The N.C. Senate followed the House’s lead Monday, Aug. 27, as it voted along party lines to address court concerns and pass a pair of proposed constitutional amendments.

The House on Friday passed the bills creating a new state elections board and nonpartisan judicial merit commission. They now become law, because constitutional amendments aren’t subject to gubernatorial veto and can appear on the Nov. 6 general election ballot.

The unanswered question remains whether the new proposals, the original amendments stricken from the ballot by a three-judge Superior Court panel, or all four appear on the ballot. The original proposals have not been repealed.

Gov. Roy Cooper and the N.C. Conference of NAACP successfully sued to keep them off the ballot. A three-judge panel of Superior Court judges issued a ruling not to place the elections board and judicial merit commission amendments on the ballot because they were misleading. They rejected the NAACP’s challenge to also remove amendments requiring photo ID to vote and capping the income tax rate at 7 percent.

Senate leader Phil Berger, R-Rockingham, and House Speaker Tim Moore, R-Cleveland, appealed. The N.C. Court of Appeals issued an order placing a hold on the three-judge panel’s decision, returning the original amendments to the ballot.

Bipartisan State Board of Elections and Ethics Enforcement spokesman Patrick Gannon told Carolina Journal last week what appears on the final ballot remains murky.

“We do not know what it will mean for their predecessors and/or whether the new amendments would be challenged” in court, Gannon said. The NAACP’s challenges to the income tax cap and photo ID to vote are pending, as well.

“We hopefully will have clarity later this week or early next week,” Gannon said on Monday.

Senate Democrats opposed placing the measures on the ballot during floor debate. They said they are designed to deceive voters, erode the separation of powers, and weaken government checks and balances.

Democrats tried repeatedly to amend the proposals. Each time Republicans used their majority, and a rules procedure allowing them to permanently table the amendments without voting on them.

Democrats also called for the amendments to include language repealing the original constitutional amendments to avoid voter confusion. Republicans didn’t bite. There’s concern that inserting a repeal provision would give the governor wiggle room to veto the new amendments. That’s because the prohibition on the governor’s veto power in constitutional amendment proposals might not cover constitutional amendment repeals.

Berger and Sen. Ralph Hise, R-Mitchell, chairman of the Senate Select Committee on Elections, issued a joint release shortly after the vote saying their action fully complies with the letter and spirit of the three-judge panel’s opinion. The judges offered the General Assembly the option to revise the constitutional amendments in time to meet a Sept. 1 deadline to begin the process of printing ballots.

“While we disagree with the court’s opinion, these amendments are far too important not to be on the ballot, which is why we acted immediately to comply with its decision,” Berger said.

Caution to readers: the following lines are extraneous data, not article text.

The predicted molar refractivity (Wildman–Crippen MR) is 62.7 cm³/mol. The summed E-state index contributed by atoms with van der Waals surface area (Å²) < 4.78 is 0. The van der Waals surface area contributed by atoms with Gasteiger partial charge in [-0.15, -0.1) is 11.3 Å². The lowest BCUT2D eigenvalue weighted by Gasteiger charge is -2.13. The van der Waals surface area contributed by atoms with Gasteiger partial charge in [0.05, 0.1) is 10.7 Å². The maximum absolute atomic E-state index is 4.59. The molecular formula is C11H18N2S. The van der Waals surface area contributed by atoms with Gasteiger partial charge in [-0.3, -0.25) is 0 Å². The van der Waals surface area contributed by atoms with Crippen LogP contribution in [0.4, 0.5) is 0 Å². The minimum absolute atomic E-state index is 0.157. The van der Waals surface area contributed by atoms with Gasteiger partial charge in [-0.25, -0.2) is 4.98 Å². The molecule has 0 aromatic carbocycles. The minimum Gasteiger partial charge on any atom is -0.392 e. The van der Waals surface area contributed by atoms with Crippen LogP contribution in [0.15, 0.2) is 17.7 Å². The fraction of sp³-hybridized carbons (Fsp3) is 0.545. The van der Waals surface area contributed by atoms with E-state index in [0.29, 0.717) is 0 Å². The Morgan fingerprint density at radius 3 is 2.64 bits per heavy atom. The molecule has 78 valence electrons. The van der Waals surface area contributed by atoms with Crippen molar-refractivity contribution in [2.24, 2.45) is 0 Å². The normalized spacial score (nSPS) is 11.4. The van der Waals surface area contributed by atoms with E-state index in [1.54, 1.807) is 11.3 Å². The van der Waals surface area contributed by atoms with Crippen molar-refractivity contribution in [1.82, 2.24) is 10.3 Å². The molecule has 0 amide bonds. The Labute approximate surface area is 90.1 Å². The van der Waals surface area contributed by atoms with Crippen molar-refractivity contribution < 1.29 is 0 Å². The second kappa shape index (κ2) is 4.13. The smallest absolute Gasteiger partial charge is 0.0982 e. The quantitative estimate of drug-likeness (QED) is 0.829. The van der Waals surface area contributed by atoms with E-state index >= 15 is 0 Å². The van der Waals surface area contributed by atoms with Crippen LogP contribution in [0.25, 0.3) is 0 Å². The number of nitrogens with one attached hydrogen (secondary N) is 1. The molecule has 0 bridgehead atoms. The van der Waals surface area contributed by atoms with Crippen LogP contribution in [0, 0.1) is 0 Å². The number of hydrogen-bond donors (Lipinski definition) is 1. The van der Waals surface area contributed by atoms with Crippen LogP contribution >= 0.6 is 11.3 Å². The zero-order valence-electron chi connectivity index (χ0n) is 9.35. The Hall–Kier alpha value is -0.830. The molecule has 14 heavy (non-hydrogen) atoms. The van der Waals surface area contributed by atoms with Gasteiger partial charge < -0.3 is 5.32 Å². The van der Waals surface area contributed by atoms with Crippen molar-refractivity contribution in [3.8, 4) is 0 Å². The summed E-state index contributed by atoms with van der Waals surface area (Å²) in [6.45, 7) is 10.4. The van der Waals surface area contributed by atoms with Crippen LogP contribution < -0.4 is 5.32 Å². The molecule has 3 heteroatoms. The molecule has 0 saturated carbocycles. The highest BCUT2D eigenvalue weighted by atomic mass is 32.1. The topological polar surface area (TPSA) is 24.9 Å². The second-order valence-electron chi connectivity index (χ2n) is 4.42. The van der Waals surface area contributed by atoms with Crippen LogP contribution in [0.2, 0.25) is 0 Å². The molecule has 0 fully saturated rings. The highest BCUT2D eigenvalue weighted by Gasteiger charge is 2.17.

“It’s unfortunate that Gov. Cooper challenged these amendments in the first place, inserting himself into a process that he has no constitutional right to be a part of, but my colleagues and I operated in good faith to address the court’s concerns,” Hise said.

During floor debate Sen. Floyd McKissick, D-Durham, offered a different take.

He said the judicial commission bill “still fundamentally shifts the balance of power from the governor and the executive branch to the legislature.”

He said the amendment creating a new bipartisan elections board is misleading for several reasons, including not informing voters one already exists. McKissick said Republicans are operating under the mistaken assumption they will remain in power in perpetuity.

The new ballot question for House Bill 3 creating a Nonpartisan Judicial Election Commission passed 32-13. It includes additional details on the process to nominate candidates for judicial vacancy appointments that the three-judge panel said was lacking or deceptive.

It further revises the language to make clear the amendment doesn’t impact the governor’s veto power. In court Cooper’s lawyers argued — and the judges agreed — eliminating the governor’s veto over judicial vacancy appointments in the original proposal might allow lawmakers to attach unrelated legislation they want to pass, thus avoiding the governor’s veto. The new amendment makes clear no other legislation can be tacked on to a judicial vacancy appointment.

House Bill 4 creating a Bipartisan Board of Ethics and Election Enforcement with members appointed by the General Assembly passed 32-14. It was updated to make clear it no longer impacts the appointment process for hundreds of other state boards and commissions.

The amendment would form an eight-member board composed of no more than four appointees from the same party, ensuring that partisan politics doesn’t play a role in oversight of elections and campaign finance.

By passing the constitutional amendments Republicans are “trying to sow severe confusion in the courts and with voters by having four conflicting constitutional amendments on two subjects headed for the ballot,” according to a statement from Cooper’s office.

The governor chastised GOP lawmakers for refusing to be honest with voters with the alternative amendments. “They’re gaming the process to get their original, misleading amendments on the November ballot,” according to Cooper’s statement.